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Do You Study Varying Business Models?
Elinor Stutz  --   Top Sales Performance Guru Elinor Stutz -- Top Sales Performance Guru
For Immediate Release:
Dateline: Washington , DC
Wednesday, August 14, 2019


How To Attract the Right Job Or Clientele:

When we take the time to study varying business models, we gain knowledge for increasing our odds for success.  It is also wise to keep an eye on trade policies and how they affect the markets. By monitoring policies, procedures and best practices, we stand a better chance of remaining in business.   

One principle that will work for most business models is to put oneself in the shoes of our clientele.  Coming to an understanding of what clients desire will strengthen company sales.   

My Story: Study of Varying Business Models  

The Corporate Business Model  

During my sales career, it became evident that clients will buy from those they know, like, and trust. The saying is a common mantra among sales trainers, but few representatives adhere to the idea.  Due to feeling the pressure of making their sales quota, salespeople concentrate more on themselves than on their prospective clientele.  

Another common problem is in unclear communication.  Many times a statement may have two meanings, but the representative is afraid to clarify. Without clarification, we waste much time between numerous meetings, creation of a proposal, and the notorious loss of a sale. The outcome is most often due to erroneous assumptions.  There is need within companies to study business models.

Corporate sales representatives will improve their performance when they take the time to study varying business models.  An excellent team event would be to compare and contrast how various sellers proceed.


Keep Your Business Afloat ~ Study Varying Business Models!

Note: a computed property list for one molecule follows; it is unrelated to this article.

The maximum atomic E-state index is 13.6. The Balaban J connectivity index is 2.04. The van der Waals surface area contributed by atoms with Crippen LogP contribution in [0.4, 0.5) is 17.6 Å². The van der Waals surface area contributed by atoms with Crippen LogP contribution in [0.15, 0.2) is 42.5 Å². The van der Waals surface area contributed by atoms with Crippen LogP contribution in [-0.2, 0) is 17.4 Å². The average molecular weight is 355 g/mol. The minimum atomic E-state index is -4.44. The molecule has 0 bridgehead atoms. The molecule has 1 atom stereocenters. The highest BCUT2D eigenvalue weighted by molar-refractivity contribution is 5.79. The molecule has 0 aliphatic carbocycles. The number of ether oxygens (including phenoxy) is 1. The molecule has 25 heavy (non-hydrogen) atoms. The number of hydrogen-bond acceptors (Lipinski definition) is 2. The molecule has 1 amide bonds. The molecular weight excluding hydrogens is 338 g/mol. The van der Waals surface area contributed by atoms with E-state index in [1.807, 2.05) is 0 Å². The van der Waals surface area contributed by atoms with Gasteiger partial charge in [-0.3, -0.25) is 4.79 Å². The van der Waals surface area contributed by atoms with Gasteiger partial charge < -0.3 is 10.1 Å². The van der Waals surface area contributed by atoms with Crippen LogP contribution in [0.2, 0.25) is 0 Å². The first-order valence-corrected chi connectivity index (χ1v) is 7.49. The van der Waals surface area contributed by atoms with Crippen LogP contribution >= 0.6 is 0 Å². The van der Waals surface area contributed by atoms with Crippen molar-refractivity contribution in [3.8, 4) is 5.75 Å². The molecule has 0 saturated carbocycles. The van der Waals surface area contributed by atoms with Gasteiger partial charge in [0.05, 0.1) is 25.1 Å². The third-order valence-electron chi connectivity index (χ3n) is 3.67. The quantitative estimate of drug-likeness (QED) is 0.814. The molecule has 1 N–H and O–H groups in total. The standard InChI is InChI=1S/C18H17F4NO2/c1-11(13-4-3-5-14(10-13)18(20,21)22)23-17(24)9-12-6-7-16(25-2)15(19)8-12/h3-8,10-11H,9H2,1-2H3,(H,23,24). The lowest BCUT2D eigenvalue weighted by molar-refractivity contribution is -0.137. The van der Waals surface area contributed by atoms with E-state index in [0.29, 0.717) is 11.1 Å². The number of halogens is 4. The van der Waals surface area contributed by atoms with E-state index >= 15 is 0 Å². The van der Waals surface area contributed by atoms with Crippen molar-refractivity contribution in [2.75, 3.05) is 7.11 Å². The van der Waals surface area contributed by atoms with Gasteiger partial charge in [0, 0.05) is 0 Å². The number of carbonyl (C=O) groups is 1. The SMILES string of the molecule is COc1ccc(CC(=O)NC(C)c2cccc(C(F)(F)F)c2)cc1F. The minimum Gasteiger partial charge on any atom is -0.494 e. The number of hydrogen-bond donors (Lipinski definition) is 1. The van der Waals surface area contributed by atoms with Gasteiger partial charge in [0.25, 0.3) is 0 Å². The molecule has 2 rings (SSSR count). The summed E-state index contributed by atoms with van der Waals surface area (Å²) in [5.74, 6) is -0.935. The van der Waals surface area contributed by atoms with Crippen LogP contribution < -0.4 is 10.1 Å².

A Retail Business Model  

Many retail stores are facing a decline in the era of online shopping.  The need to set aside time to drive, park, walk, and make a purchase is no longer a necessity.  Instead of taking hours to complete errands, we can find almost everything online and at our fingertips.  On occasion, it’s almost a treat to take the time to walk into a store.  

John’s Retail Story  

John needs a tuxedo for two upcoming formal events.  The store sale at a well-known giant retail chain offers the formal attire for less than the nearby rental outlets.    

John chose to make the purchase.  After inputting all of his contact information online, notification arrived that in-store pickup is to take place between August 9 – 15.     

On August 9, John entered the store to pick up his new tuxedo.  The person behind the register had no record of his contact information. Annoyed, John had to go home, retrieve the specifics, and revisit the store with the details in hand.  Meanwhile, he re-read the message to see his information displayed alongside the pickup date.    

The next day, John returned to the store with the printout verifying his information and pickup dates. The Manager’s reply was alarming.  She said, “You can’t rely on those dates; they are only possibilities for delivery.  You need to keep checking in.”  What?!   

Two  Lessons:

  1. The cost of time wasted cancels the savings of the sale.
  2. John will never be a returning customer.  
Comparing Business Models  

Hearing the drama of John’s story, I quickly thought about the brilliant model of Amazon. In particular, Amazon Prime does it all for their clients.    

No matter what you buy, they provide the following:  

  • Fair pricing
  • A delivery date of the client’s choosing
  • Reliable delivery
  • Elimination of wasted time
  • Return shipment is available as the need arises  

Every purchase provides efficiency, value, and an excellent customer experience.  

Commitment to study business models will improve client satisfaction and the bottom-line.